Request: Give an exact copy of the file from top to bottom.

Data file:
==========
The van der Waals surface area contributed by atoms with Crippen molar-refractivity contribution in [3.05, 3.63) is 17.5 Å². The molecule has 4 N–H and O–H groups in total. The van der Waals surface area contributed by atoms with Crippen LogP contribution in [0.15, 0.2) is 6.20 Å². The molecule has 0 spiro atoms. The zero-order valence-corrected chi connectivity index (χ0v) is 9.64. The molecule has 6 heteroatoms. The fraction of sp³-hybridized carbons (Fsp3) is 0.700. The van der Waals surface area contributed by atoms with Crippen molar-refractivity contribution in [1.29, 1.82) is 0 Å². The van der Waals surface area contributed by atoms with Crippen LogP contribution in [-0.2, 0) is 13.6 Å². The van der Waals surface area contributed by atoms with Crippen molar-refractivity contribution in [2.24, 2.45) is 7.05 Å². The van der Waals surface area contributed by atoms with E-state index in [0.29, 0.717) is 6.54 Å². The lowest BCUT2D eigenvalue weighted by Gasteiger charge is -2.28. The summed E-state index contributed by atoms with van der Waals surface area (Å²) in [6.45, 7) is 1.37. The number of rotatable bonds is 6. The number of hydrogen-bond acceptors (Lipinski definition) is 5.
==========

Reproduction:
The van der Waals surface area contributed by atoms with Crippen molar-refractivity contribution in [3.05, 3.63) is 17.5 Å². The molecule has 4 N–H and O–H groups in total. The van der Waals surface area contributed by atoms with Crippen LogP contribution in [0.15, 0.2) is 6.20 Å². The molecule has 0 spiro atoms. The zero-order valence-corrected chi connectivity index (χ0v) is 9.64. The molecule has 6 heteroatoms. The fraction of sp³-hybridized carbons (Fsp3) is 0.700. The van der Waals surface area contributed by atoms with Crippen molar-refractivity contribution in [1.29, 1.82) is 0 Å². The van der Waals surface area contributed by atoms with Crippen LogP contribution in [-0.2, 0) is 13.6 Å². The van der Waals surface area contributed by atoms with Crippen molar-refractivity contribution in [2.24, 2.45) is 7.05 Å². The van der Waals surface area contributed by atoms with E-state index in [0.29, 0.717) is 6.54 Å². The lowest BCUT2D eigenvalue weighted by Gasteiger charge is -2.28. The summed E-state index contributed by atoms with van der Waals surface area (Å²) in [6.45, 7) is 1.37. The number of rotatable bonds is 6. The number of hydrogen-bond acceptors (Lipinski definition) is 5.